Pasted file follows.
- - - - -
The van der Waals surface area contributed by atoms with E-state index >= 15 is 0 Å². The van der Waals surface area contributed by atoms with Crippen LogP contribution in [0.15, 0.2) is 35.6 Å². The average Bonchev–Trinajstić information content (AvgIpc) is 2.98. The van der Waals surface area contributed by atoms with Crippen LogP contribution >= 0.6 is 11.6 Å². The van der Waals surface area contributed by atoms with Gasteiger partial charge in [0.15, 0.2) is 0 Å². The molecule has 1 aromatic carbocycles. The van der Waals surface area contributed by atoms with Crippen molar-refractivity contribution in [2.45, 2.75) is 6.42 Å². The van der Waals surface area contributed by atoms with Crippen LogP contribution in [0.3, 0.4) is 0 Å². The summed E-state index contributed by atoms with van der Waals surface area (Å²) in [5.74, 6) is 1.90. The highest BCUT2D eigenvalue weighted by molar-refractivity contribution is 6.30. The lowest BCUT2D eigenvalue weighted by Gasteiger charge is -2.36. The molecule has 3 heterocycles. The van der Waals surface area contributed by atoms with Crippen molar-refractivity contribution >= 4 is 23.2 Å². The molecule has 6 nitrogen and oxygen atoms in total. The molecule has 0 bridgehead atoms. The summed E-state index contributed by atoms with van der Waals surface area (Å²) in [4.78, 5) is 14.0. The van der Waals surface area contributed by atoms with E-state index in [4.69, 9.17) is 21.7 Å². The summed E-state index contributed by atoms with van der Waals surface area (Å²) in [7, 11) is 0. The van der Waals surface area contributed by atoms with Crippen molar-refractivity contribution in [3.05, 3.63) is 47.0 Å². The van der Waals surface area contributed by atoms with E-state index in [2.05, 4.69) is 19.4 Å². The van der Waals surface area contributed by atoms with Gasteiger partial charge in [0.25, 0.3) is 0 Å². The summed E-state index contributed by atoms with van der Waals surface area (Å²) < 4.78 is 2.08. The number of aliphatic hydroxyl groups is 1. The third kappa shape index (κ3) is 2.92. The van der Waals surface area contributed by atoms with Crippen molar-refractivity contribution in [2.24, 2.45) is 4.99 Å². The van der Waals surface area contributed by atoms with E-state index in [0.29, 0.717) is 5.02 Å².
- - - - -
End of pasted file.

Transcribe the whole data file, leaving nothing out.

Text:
The van der Waals surface area contributed by atoms with E-state index >= 15 is 0 Å². The van der Waals surface area contributed by atoms with Crippen LogP contribution in [0.15, 0.2) is 35.6 Å². The average Bonchev–Trinajstić information content (AvgIpc) is 2.98. The van der Waals surface area contributed by atoms with Crippen LogP contribution >= 0.6 is 11.6 Å². The van der Waals surface area contributed by atoms with Gasteiger partial charge in [0.15, 0.2) is 0 Å². The molecule has 1 aromatic carbocycles. The van der Waals surface area contributed by atoms with Crippen molar-refractivity contribution in [2.45, 2.75) is 6.42 Å². The van der Waals surface area contributed by atoms with Crippen LogP contribution in [0.3, 0.4) is 0 Å². The summed E-state index contributed by atoms with van der Waals surface area (Å²) in [5.74, 6) is 1.90. The highest BCUT2D eigenvalue weighted by molar-refractivity contribution is 6.30. The lowest BCUT2D eigenvalue weighted by Gasteiger charge is -2.36. The molecule has 3 heterocycles. The van der Waals surface area contributed by atoms with Crippen molar-refractivity contribution >= 4 is 23.2 Å². The molecule has 6 nitrogen and oxygen atoms in total. The molecule has 0 bridgehead atoms. The summed E-state index contributed by atoms with van der Waals surface area (Å²) in [4.78, 5) is 14.0. The van der Waals surface area contributed by atoms with E-state index in [4.69, 9.17) is 21.7 Å². The summed E-state index contributed by atoms with van der Waals surface area (Å²) in [7, 11) is 0. The van der Waals surface area contributed by atoms with Crippen molar-refractivity contribution in [3.05, 3.63) is 47.0 Å². The van der Waals surface area contributed by atoms with E-state index in [2.05, 4.69) is 19.4 Å². The van der Waals surface area contributed by atoms with Gasteiger partial charge in [0.25, 0.3) is 0 Å². The summed E-state index contributed by atoms with van der Waals surface area (Å²) < 4.78 is 2.08. The number of aliphatic hydroxyl groups is 1. The third kappa shape index (κ3) is 2.92. The van der Waals surface area contributed by atoms with Crippen molar-refractivity contribution in [2.24, 2.45) is 4.99 Å². The van der Waals surface area contributed by atoms with E-state index in [0.29, 0.717) is 5.02 Å².